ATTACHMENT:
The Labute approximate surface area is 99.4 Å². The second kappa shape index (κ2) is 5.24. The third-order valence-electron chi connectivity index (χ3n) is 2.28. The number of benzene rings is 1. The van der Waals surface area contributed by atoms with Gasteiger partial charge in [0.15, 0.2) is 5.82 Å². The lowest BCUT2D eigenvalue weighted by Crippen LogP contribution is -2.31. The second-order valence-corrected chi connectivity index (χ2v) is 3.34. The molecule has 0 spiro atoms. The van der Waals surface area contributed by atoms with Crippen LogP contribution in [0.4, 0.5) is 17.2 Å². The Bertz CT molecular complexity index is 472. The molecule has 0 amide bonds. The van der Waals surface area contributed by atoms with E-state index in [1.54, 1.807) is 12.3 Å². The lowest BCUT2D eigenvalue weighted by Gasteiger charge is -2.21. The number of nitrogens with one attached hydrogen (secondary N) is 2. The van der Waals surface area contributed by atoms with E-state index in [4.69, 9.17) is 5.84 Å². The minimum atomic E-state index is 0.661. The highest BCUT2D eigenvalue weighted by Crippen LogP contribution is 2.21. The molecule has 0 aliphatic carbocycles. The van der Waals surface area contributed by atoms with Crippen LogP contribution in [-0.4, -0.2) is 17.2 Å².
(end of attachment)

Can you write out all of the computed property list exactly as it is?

The Labute approximate surface area is 99.4 Å². The second kappa shape index (κ2) is 5.24. The third-order valence-electron chi connectivity index (χ3n) is 2.28. The number of benzene rings is 1. The van der Waals surface area contributed by atoms with Gasteiger partial charge in [0.15, 0.2) is 5.82 Å². The lowest BCUT2D eigenvalue weighted by Crippen LogP contribution is -2.31. The second-order valence-corrected chi connectivity index (χ2v) is 3.34. The molecule has 0 spiro atoms. The van der Waals surface area contributed by atoms with Crippen LogP contribution in [0.4, 0.5) is 17.2 Å². The Bertz CT molecular complexity index is 472. The molecule has 0 amide bonds. The van der Waals surface area contributed by atoms with E-state index in [1.54, 1.807) is 12.3 Å². The lowest BCUT2D eigenvalue weighted by Gasteiger charge is -2.21. The number of nitrogens with one attached hydrogen (secondary N) is 2. The van der Waals surface area contributed by atoms with E-state index in [4.69, 9.17) is 5.84 Å². The minimum atomic E-state index is 0.661. The highest BCUT2D eigenvalue weighted by Crippen LogP contribution is 2.21. The molecule has 0 aliphatic carbocycles. The van der Waals surface area contributed by atoms with Crippen LogP contribution in [-0.4, -0.2) is 17.2 Å².